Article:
Ignatius Donnelly of Minnesota wrote the party’s platform. Donnelly believed there was a vast conspiracy
against the farmers, and “mankind” and called for government intervention. The Populists wanted
government storage of grain so the grain would not have to be sold right after harvest but could be stored
until prices went up. The farmers would be allowed to borrow against their grain at a low interest rate –
about 1% - until the grain was sold. The platform called for at least $50 of currency in circulation per person
and for federal ownership of telegraphs and railroads. To increase the money supply, the Populists called for
an unlimited coinage of silver at a 16:1 ratio to gold (about twice the going rate). Congress had passed a law
in 1873 not to monetize silver – by 1892 it was called “the Crime of ’73” – and farmers now pointed to that
as the date when their money problems began. While gold production had stagnated between 1865 and
1890, silver production had increased about 1,000% during same time period. It is important to remember
that the value of the U.S. dollar was directly linked to the price of gold and it was the Populists’ call for a
more “soft-money” policy that actually caused most Americans to ultimately reject the Populist Party. Any
move away from the gold standard was seen as an invitation for economic disaster.
Donnelly also wanted to attract industrial workers’ votes in order to strengthen the party. He called for an
eight-hour workday for industrial workers and a ban on immigration to reduce the numbers of the workforce
and possible strikebreakers. Despite Donnelly’s efforts, another reason the Populists eventually failed was
because they were never able to overcome the gulf between farmers and industrial workers. In addition for a
ban on immigration and a call for public ownership of the railroads and telegraphs companies, the Populists
also supported direct election of senators and a graduated income tax. In fact, one of the great contradictions
in the Populist movement that it was never able to reconcile its call for an increase of government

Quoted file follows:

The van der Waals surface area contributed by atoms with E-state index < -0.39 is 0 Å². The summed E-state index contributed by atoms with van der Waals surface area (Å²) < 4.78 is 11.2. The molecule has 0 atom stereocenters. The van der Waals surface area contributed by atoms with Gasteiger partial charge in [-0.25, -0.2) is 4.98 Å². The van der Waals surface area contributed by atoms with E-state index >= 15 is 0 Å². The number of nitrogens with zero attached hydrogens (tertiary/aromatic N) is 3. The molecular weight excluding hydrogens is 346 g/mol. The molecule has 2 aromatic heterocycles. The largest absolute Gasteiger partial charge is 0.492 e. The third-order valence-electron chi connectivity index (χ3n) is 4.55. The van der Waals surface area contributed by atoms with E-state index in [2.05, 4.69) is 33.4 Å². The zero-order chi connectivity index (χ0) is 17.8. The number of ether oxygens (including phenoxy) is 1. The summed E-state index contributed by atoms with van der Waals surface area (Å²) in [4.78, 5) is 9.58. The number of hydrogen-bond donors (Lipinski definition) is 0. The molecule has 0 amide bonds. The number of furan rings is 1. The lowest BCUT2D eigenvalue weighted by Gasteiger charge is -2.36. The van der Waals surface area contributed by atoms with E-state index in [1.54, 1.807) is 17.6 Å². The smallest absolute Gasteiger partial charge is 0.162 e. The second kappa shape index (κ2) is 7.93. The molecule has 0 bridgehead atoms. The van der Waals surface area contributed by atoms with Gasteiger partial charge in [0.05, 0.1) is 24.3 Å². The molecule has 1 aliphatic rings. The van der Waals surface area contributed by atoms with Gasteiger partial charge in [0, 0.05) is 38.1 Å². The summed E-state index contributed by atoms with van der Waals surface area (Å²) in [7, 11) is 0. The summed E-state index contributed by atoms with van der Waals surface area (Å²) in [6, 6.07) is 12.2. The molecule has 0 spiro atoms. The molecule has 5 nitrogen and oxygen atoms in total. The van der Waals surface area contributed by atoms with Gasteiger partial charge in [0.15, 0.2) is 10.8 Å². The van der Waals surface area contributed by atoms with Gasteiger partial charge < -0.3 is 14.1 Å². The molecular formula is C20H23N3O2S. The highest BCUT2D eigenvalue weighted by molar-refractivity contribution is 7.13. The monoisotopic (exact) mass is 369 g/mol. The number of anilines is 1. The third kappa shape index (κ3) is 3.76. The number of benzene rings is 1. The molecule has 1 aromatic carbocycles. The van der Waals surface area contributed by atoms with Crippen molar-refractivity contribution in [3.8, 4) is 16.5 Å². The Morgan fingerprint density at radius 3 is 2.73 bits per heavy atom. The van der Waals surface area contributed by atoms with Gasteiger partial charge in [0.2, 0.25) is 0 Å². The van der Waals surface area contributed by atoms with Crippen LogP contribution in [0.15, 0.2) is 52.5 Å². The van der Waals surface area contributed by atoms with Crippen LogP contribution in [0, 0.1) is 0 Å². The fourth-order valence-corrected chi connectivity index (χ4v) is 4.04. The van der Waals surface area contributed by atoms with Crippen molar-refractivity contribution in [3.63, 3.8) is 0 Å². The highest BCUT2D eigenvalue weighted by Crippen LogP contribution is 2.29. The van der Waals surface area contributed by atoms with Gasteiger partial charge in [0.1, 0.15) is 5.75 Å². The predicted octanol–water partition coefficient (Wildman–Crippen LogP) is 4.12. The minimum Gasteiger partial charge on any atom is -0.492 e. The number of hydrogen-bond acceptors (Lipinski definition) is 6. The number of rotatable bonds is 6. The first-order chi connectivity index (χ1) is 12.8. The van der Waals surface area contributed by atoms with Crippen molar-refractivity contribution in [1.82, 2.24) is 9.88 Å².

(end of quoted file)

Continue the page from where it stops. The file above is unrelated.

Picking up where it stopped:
intervention and, at the same time, it opposed the increase in the power and size of government institutions.
The Populists were looking back to the times of Thomas Jefferson and Andrew Jackson believing that the
Constitution had been betrayed. It was the Progressives of the early twentieth century that would incorporate
most of the Populists’ ideals as they grew the size of government believing the Constitution was, in fact,
One more point should be noted about the Populist movement. It had an anti-Semitic theme and blamed the
conspiracy against “mankind” on British and Yankee bankers, many of whom were Jewish. The world,
according to some Populists, had been “Semitized” and the “Israelites (meaning the Jews) were key players
in the conspiracy against mankind.
There was no shortage of colorful populist leaders. Mary Elizabeth Lease, a.k.a. Mary Ellen or Mary
“Yellin,” was an Irish immigrant whose two brothers were killed in the Civil War and whose father died in
the notorious Confederate Andersonville Prison. The first woman lawyer in Kansas, Lease was a colorful,
dynamic speaker. “Farmers should raise less corn and more hell,” and “The people are at bay, let the
bloodhounds of money beware” are two of her more famous quotes. She is reputed to be the inspiration for
Dorothy in the Wizard of Oz.
The Populists’ presidential candidates in 1892 were James Weaver of Iowa for president, a Union veteran of
the Civil War, and James Field of Virginian for vice-president, a confederate veteran. The Populists won one
million votes and carried four states - Nevada, Colorado, Idaho, and Kansas. By 1896, however, the
Populists Party would be swallowed up by the Democratic Party. William Jennings Bryan
2 Tim Sullivan © 2012, 2013, 2014, 2015 Soon after Democratic President Grover Cleveland was elected, a depression hit the United States that lasted